"There is priceless wisdom on every page." Kirkus Starred review
The Sunday Times Bestseller'A tribute and a rallying call' - GuardianThree and half weeks. Precisely 80 years on, Stuart Maconie, walks from north to south retracing the route of the emblematic Jarrow Crusade.
Transatlantic traumas surveys the landscape of external and internal threats to Western values and interests, including Russian and Islamist assaults on the West, illiberal radical right populist challenges, Turkey's undemocratic tendencies, Brexit and the Trump Tsunami. -- .
Who is working class today and how do political parties gain their support? This insightful book proposes what needs to be done to address the issues of the 'new working class'. It provides practical recommendations for political parties to reconnect with the electorate and regain trust.
Originally a chapter in the "Handbook of Political Science", this analysis develops the fundamental destinction between totalitarian and authoritarian systems. It emphasizes the personalistic, lawless, non-ideological type of authoritarian rule the author calls the "sultanistic regime".
Part history, part inside account, this book is an entertaining and honest guide to one of the most loved, feared and loathed features of British politics by two people who know just how tough it can be.
Exploring creative practices in various settings, the book calls attention to the spread of modernist discourses of creativity, from the colonial era to the current obsession with 'innovation' in neo-liberal capitalist cultural politics.
Conceived by Chris Grey as an antidote to conventional textbooks, each book in the `Very Short, Fairly Interesting and Reasonably Cheap' series takes a core area of the curriculum and turns it on its head by providing a critical and sophisticated overview of the key issues and debates in an informal, conversational and often humorous way.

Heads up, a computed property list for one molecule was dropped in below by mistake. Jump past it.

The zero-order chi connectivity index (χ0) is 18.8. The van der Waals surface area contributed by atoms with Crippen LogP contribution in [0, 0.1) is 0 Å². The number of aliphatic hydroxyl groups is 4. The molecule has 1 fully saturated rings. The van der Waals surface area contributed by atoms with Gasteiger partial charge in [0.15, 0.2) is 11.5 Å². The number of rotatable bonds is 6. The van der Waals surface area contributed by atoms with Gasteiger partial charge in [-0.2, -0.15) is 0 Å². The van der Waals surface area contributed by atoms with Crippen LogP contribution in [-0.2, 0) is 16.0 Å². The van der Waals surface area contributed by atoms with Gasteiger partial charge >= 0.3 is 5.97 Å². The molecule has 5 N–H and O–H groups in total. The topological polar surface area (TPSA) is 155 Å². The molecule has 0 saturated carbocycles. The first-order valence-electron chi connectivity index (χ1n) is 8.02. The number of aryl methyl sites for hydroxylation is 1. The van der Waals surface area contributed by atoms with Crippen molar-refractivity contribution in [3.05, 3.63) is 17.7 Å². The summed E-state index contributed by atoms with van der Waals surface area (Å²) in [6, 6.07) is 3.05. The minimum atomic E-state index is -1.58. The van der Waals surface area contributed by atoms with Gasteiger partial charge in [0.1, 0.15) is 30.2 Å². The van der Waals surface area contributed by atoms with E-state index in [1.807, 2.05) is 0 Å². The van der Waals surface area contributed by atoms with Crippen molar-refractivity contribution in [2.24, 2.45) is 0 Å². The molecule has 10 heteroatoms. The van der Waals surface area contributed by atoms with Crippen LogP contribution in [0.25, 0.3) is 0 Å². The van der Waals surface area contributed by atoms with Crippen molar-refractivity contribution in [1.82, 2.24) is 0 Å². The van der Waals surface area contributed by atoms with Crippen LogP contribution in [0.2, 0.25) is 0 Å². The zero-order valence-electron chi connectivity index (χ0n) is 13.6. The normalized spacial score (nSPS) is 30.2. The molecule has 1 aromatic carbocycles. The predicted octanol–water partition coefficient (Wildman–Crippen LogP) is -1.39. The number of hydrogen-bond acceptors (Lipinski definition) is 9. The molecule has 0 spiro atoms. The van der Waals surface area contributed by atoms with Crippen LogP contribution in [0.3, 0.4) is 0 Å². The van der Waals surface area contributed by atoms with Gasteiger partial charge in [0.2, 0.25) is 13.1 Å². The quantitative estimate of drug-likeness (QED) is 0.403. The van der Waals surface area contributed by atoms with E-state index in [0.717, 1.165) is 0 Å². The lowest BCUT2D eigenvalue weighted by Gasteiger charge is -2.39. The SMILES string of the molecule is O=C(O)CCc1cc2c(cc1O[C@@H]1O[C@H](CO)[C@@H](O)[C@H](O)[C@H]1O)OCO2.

Profound social changes have made governance and political leadership more challenging than ever. The result is that politics in the democratic world faces a crisis in the 21st century. The revised edition of this highly successful text reassesses the gap between citizen expectation and the realities of government in light of new developments.
A major new text on terrorism in the contemporary world. Terrorism, Colin Wight argues, is not only a form of political violence but also a form of political communication and can only be understood - and countered effectively - in the context of its relationship to the state.
This fully revised edition of the same authors' Governance, Administration and Development is the ideal introduction to public management and the policy process in developing countries. With a new chapter on issues of law and order, it also covers current debates on civil society, aid and intervention, and the relationship of states and markets.
In the century of the city when crisis has become the new normal, planners are trying to find ways to make cities less vulnerable and to build in resilience. Drawing on international examples and detailed case-studies, this book examines the theory and practice of urban resilience in response to a range of disruptions.